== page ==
The supply chain is well managed, all the mechanisms are in place, but that last yard is where it can all go wrong; this is true of almost any industry. For those of us in the materials, waste and recycling world, that last yard can be where people decide to sort waste correctly – for landfill or recycling – and bring it from inside their home on to their doorstep.
The last yard is a challenge because it involves people’s behaviour and, as the saying goes, “change would be easy… if it wasn’t for the people”. So how do we fix it?
Insights from behavioural science are extremely powerful and can make operations work a lot more efficiently. Most significantly, the techniques of behavioural science give us the opportunity to improve the range and amount of recycling by households who already recycle in a predictable way, along with the quality of materials left at kerbside and the number of households who start recycling.
How do we know this? In a recent experiment, working with Bristol Waste and Bristol City Council, our companies used a single leaflet with language informed by behavioural psychology to increase the level of food waste recycling. It comprises many common behavioural techniques, is inexpensive, proven to work and is scalable. It adds up to a compelling case for using behavioural analysis and design whenever we need to communicate with residents about waste and recycling.
The leaflet (above) went through the doors of 61 homes observed to be doing only dry recycling: they had not put out any food waste. The people represent the 50% of Bristol households not using the food waste caddy they had received a few years previously; they are the difficult to reach.
The results were swift. The number of households persuaded to use the caddy rose 16% in the first week. Over two weeks, 28% of the target households recycled their food waste at least once.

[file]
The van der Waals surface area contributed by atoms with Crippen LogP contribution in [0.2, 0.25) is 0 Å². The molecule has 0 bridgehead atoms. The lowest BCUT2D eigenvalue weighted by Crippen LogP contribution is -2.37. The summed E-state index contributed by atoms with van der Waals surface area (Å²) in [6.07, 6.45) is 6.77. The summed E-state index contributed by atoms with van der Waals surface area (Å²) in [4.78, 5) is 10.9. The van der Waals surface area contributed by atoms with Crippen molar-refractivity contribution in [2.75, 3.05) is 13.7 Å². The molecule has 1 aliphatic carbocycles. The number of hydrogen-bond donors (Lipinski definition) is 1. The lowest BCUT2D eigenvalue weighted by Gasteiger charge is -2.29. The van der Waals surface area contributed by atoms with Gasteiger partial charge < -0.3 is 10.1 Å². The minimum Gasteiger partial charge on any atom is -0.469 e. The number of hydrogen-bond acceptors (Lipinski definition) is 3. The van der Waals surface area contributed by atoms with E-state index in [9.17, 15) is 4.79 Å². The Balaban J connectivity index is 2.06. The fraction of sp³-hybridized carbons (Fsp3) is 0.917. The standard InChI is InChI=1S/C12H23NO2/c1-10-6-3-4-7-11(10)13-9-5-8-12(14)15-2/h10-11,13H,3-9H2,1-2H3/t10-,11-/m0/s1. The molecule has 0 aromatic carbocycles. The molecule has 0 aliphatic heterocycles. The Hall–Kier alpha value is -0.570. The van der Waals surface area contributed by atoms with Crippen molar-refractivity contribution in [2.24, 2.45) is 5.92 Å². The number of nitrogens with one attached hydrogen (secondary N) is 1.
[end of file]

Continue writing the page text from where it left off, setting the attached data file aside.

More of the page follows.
The leaflet was designed with straightforward and vivid the language, in contrast with the jargon and abstraction that we expect from council and contractor communications. And there are other things going on, including:
- Personalisation and implied observation
Handwriting the names of the collection crew and the house number on the leaflet makes the householder aware that real people are making contact with them. Why is this important? Our personal reputation is a strong, deep-seated driver of behaviour, and is challenged by being observed by others or even the implication that we are being observed.
- Localisation: local round name
For most of human history, we have lived in small groups. We still associate with, and respond to, small, local messages. The local collection round is all the residents see of the waste collection service – for the contractor it is a vast complex supply chain but for the resident it is a few minutes once a week.
The leaflets begin with a ‘thank you’, and in no place do they ‘tell off ’ the audience for poor behaviour. It is, in effect, an amnesty. Being nice to someone is likely to get similar behaviour in return.
The experiment was informed by some in-home research, where residents walked us through how they deal with all types of waste in their home. One thing we realised was that people who recycle well often have a ‘holding’ space where they keep things before putting them outside: a pile of newspapers behind the sofa or food waste in a bowl in the kitchen emptied outside daily – or hourly. It is rarely documented and was unknown to us beforehand.
Another useful insight was finding that people who already separate their food waste talk happily of not having a “slimy, smelly” kitchen bin any more. This was not why they started to do it, but it is part of the reason they remain committed. We think these are useful insights, primarily because learning from people who already ‘do the right thing’ is helpful when working out how to influence others.
What struck us most strongly is how such information and more did not seem to be reflected in existing communications that try to increase recycling participation. Most existing communication tells people the benefits of recycling. But we do not try to change residents’ minds or offer them a ‘rational’ incentive such as a financial reward. Instead, we worked with the grain of human nature.
These insights scaled up could mean that crossing the last yard will lead to better recycling performance.